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NBA CHAMPS | ROAD TO CHAMPIONSHIP SECOND ROUND VS.
SAN ANTONIO

Turning Up the Heat

Jackson got animated with Shaq, and Kobe left Spurs in suspended animation

June 15, 2002|ELLIOTT TEAFORD | TIMES STAFF WRITER

Shaquille O'Neal sliced open his left forearm while pretending to be Spider-Man at home with his children on the morning of May 5. Stitched and ready to take on the San Antonio Spurs in the Western Conference semifinals, O'Neal promptly cut his right forefinger on the rim and needed three more sutures before the day was done.

Meanwhile, Kobe Bryant was accidentally kicked in the right knee by San Antonio's pesky Bruce Bowen and limped off the floor to seek medical treatment during Game 1 at Staples Center.

Talk about a 1-2 punch.

The Lakers would win, 86-80, but the bad omens were piling up fast and there didn't seem much cause for celebration after their 20th playoff victory in their last 21 games. The Lakers were bruised and bloodied, and they still needed three more victories to advance to the next round.

The Spurs were a formidable foe, a worthy adversary before the Lakers' anticipated conference final showdown against the Sacramento Kings.

Even taking into account the absence of center David Robinson, whose injured back kept him from playing the first three games, the Spurs were thought to be dangerous. After all, forward Tim Duncan had been voted the league's most valuable player in a narrow victory over New Jersey Net point guard Jason Kidd.

Things definitely got worse before they got better for the Lakers.

In Game 2, they had to outscore the Spurs, 45-32, in the second half simply to have a chance to win late. A suddenly demanding home crowd, unaccustomed to such displays of vulnerability, booed the Lakers for the first time in the playoffs.

Bryant, the swelling down in his bruised knee, fumbled the ball on the Lakers' last possession and the Spurs gained control, holding on for an 88-85 victory. Bryant scored 20 of his 26 points in the second half but came up empty on his final drive.

So, a split had cost the Lakers home-court advantage.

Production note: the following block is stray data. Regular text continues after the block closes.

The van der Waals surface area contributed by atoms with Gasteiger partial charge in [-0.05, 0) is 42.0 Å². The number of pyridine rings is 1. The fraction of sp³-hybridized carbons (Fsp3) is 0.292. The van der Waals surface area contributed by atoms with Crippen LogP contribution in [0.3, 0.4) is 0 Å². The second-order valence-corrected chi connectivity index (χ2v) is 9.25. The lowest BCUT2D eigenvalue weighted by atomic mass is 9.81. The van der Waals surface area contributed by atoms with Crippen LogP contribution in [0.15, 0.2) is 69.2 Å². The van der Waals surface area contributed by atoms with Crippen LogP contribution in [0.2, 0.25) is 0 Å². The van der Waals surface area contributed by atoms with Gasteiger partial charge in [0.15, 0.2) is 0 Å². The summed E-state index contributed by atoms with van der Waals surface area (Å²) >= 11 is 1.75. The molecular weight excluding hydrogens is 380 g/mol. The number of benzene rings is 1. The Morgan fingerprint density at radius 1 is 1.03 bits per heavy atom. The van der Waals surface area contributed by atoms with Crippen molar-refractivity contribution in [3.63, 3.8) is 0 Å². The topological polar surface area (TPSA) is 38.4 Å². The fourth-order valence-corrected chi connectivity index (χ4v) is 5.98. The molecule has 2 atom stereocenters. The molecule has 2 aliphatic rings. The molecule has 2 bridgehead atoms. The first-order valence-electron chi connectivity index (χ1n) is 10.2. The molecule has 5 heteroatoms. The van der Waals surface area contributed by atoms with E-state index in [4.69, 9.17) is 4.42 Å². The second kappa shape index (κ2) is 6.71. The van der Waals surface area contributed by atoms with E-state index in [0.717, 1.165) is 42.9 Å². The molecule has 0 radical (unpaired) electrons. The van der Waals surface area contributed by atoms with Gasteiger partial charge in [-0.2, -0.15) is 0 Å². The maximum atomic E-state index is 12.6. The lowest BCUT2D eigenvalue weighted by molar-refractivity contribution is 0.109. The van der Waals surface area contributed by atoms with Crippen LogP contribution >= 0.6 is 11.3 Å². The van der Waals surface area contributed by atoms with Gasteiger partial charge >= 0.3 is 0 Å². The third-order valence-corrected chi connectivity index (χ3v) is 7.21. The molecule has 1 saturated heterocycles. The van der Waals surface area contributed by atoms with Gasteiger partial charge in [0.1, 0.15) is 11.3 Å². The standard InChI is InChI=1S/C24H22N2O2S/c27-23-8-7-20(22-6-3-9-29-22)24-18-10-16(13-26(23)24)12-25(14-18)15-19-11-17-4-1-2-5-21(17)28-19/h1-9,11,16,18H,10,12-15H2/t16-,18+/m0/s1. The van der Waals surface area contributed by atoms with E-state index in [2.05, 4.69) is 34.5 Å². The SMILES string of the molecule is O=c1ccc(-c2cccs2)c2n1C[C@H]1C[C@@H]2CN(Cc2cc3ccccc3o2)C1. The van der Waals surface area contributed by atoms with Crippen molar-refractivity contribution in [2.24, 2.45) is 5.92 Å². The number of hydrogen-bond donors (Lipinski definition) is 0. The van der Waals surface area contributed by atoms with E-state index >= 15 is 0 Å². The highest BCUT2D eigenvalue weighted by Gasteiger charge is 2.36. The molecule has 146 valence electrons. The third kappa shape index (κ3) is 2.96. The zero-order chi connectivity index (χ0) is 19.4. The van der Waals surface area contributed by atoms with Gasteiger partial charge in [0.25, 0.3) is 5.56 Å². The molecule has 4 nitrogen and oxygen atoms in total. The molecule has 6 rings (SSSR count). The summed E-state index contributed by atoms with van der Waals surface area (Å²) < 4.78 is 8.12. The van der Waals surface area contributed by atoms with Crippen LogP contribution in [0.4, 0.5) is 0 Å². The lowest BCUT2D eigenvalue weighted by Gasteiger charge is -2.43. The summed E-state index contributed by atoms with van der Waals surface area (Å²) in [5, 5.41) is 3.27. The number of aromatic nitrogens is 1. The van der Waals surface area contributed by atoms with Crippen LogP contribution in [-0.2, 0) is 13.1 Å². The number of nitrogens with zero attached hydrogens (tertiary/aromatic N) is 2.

And then things really turned sour.

Coach Phil Jackson would later soften his statements, but on May 8, the day after the Lakers' loss in Game 2, he had what he called "a heated conversation with Shaq, actually, about getting actively involved in chasing the ball down."

In Game 3, Jackson turned to bellow at O'Neal during a timeout, but O'Neal twice waved him away in full view of 35,000 fans inside the Alamodome. O'Neal, already with gashes on his arm and finger and an arthritic right big toe that troubled him all season, had a new injury, a sprained ankle.

Still, O'Neal soldiered on, avoiding his coach's glare. He scored 22 points, took down 15 rebounds and added three assists in the Lakers' 99-89 victory.

In hindsight, the Lakers were back on track, although there were still plenty of observers who believed the best they could hope for was a split in San Antonio. O'Neal went into semi-seclusion during the practice session between Games 3 and 4, inviting hand-picked reporters into the training room for a brief conversation.

In fact, the stage was set for the pivotal moment of the series late in Game 4. It would be Bryant, rather than O'Neal, who applied the knockout blow to the Spurs, whose hopes of a 2-2 series tie heading back to Los Angeles were vaporized by one scintillating play.

The Lakers, trailing by 10 points with 4:55 remaining, took advantage of the Spurs' woeful shooting in the fourth quarter to begin a rally. (The Spurs would miss 15 of their last 18 shots.) The Lakers drew even at 85-85 with 2:10 to play.

Neither team could score until Bryant leaped above a crowd of flat-footed Spurs to catch Derek Fisher's miss. Bryant touched down only briefly, launching himself over Robinson and scoring the winning points with 5.1 seconds remaining in an 87-85 victory that silenced the Alamodome fans and the many critics who had been wondering if the two-time defending champions would at last falter.

The key to the play was that Bryant immediately sensed that Fisher's shot was off target and charged from the right wing into the paint, guessing correctly that the ball would be there when he arrived. Bryant was off the floor before anyone else, hit the court while everyone else was still in the air and was up again before Robinson could get his hands up to deflect the shot.

In a word, brilliant.

In Game 5 at Staples, the Lakers started sluggishly, closed with a 10-4 run and took the deciding game from the deflated Spurs, 93-87. Bryant scored 10 of his 26 points in the fourth quarter. Duncan was tremendous in defeat, but scored only five of his 34 points in the final quarter.

By the end of the series, the Lakers had outscored the Spurs, 125-88, in the fourth quarters of the five games. It was but one indication of the Lakers' newfound resolve to do whatever was necessary to win these tight games.

Any boastfulness the Lakers might have felt they had earned with their 15-1 romp to the title in 2001 was history. Swaggering was kept to a minimum.

At this point, this was still Bryant's team to lead. O'Neal was hobbled by his injuries and not playing at peak efficiency, so it was left to Bryant to save the Lakers with his brilliant play in Game 4. In time, O'Neal would be fit again, poised to play his best basketball in the later rounds.

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